I was a bit surprised as we prepared to land. I’m accustomed to U.S. airports being separated from the city, at least by a good stretch of grass or forest, but when I looked out the window and saw cars, businesses and homes streaming by as we approached the runway, my initial thought was, “Are we actually landing in the city?”

I had the luxury of being forewarned that the airport itself is located smack-dab in the middle of Quito. They weren’t kidding, yet I wasn’t exactly expecting to see cars practically beside the runway itself. All in all, it wasn’t a bad trip out here.

Since it’s Saturday, we have the day free and we decide to soak in some of the culture and see what Quito has to offer.

Merchants selling newspapers and trinkets on the side of the road were pretty commonplace, and even one person selling papers decided it was beneficial for him to remain in between the lanes of the road even though the streetlights were green. Jugglers would run out in front of stopped cars to put on a show in hopes of receiving payment for the performance.

Our first stop was the Plaza de Independencia, home to the Governor’s Palace. The plaza was packed with people milling about. Children offered to shine shoes for $1, tourists were taking their photographs with the statue located in the center while police stood watch ensuring nobody crossed the chains meant to keep people off the statue itself, and people selling various wares from food to cloth were all commonplace.

Walking through the streets of the old city, you could smell the fresh herbs packed in huge burlap sacks and soups cooking on portable stoves set outside the doors of shops. You could hear the sounds of the various musicians strolling the sidewalks. Ancient (by several hundred years) cathedrals loomed above us as we continued our trek; we entered one. I was in awe. The walls were adorned with gold and old faded paintings while the ceilings seemed to stretch up to the sky itself. The place was huge.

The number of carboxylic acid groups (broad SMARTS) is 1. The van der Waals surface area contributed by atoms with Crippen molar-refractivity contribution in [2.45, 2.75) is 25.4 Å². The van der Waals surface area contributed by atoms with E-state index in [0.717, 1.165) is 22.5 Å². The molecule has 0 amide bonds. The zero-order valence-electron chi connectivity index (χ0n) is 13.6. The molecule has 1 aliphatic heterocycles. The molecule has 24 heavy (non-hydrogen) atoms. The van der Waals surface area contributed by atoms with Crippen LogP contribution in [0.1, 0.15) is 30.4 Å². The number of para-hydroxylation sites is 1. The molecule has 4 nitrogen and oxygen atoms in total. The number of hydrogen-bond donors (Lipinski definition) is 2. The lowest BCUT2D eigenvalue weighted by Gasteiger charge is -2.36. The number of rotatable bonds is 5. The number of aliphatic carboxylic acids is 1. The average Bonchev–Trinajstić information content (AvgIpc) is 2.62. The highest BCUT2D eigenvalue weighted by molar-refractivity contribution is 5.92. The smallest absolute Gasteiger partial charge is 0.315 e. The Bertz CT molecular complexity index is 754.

Quito's Winged Virgin

Upon exiting the cathedral, we could see the statue of the Winged Virgin off in the distance. From our understanding, that’s one of the best places to catch the view of the city from above, so that was our final stop of the day. Atop the statue, we could see from one corner of Quito to the other. The city wrapped around the edges of a mountain and disappeared from view, so I’m not quite sure how much further it went on. Storm clouds began rolling in at this point, so we called it a day and returned to the hotel.

On Sunday we took off and headed out to a soccer game. Being a fan of watching soccer on television, but not following any team (much less attending a game in person), catching the game between Liga and Barcelona was nothing short of amazing. There is a strong rivalry between these two teams, strong enough in fact to warrant plenty of security, including riot police.

Whenever any player on a team flopped, fell or was legitimately injured, fans from the stadium launched rolls of toilet paper, receipt paper or just plain trash out into the field itself. Periodically, someone on the sidelines would rush out to clear off the garbage, but after a while it appeared as though they gave up. Neither team scored a point, but throughout the entire game, a steady thumping of drums was audible and fans of both sides loudly sang chants for their team. It was truly an enjoyable experience, and one that I’d like to have again.